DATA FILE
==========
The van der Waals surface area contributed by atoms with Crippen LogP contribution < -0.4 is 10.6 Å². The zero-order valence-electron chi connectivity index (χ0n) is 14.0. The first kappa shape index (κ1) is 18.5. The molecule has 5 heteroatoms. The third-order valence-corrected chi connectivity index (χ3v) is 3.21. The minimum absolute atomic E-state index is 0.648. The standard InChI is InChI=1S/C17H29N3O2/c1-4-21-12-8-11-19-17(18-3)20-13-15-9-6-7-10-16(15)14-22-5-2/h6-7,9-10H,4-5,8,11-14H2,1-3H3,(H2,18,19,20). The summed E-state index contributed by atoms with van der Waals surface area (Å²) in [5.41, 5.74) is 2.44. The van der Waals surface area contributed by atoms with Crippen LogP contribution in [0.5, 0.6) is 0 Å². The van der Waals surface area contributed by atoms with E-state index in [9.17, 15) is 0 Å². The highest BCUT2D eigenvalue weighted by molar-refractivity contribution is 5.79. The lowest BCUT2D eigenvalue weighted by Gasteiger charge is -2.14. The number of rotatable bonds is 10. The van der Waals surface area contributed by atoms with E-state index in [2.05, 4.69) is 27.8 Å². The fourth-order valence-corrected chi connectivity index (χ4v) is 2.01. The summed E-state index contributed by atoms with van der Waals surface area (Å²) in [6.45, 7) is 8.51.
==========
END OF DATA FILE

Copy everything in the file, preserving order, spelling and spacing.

The van der Waals surface area contributed by atoms with Crippen LogP contribution < -0.4 is 10.6 Å². The zero-order valence-electron chi connectivity index (χ0n) is 14.0. The first kappa shape index (κ1) is 18.5. The molecule has 5 heteroatoms. The third-order valence-corrected chi connectivity index (χ3v) is 3.21. The minimum absolute atomic E-state index is 0.648. The standard InChI is InChI=1S/C17H29N3O2/c1-4-21-12-8-11-19-17(18-3)20-13-15-9-6-7-10-16(15)14-22-5-2/h6-7,9-10H,4-5,8,11-14H2,1-3H3,(H2,18,19,20). The summed E-state index contributed by atoms with van der Waals surface area (Å²) in [5.41, 5.74) is 2.44. The van der Waals surface area contributed by atoms with Crippen LogP contribution in [0.5, 0.6) is 0 Å². The van der Waals surface area contributed by atoms with E-state index in [9.17, 15) is 0 Å². The highest BCUT2D eigenvalue weighted by molar-refractivity contribution is 5.79. The lowest BCUT2D eigenvalue weighted by Gasteiger charge is -2.14. The number of rotatable bonds is 10. The van der Waals surface area contributed by atoms with E-state index in [2.05, 4.69) is 27.8 Å². The fourth-order valence-corrected chi connectivity index (χ4v) is 2.01. The summed E-state index contributed by atoms with van der Waals surface area (Å²) in [6.45, 7) is 8.51.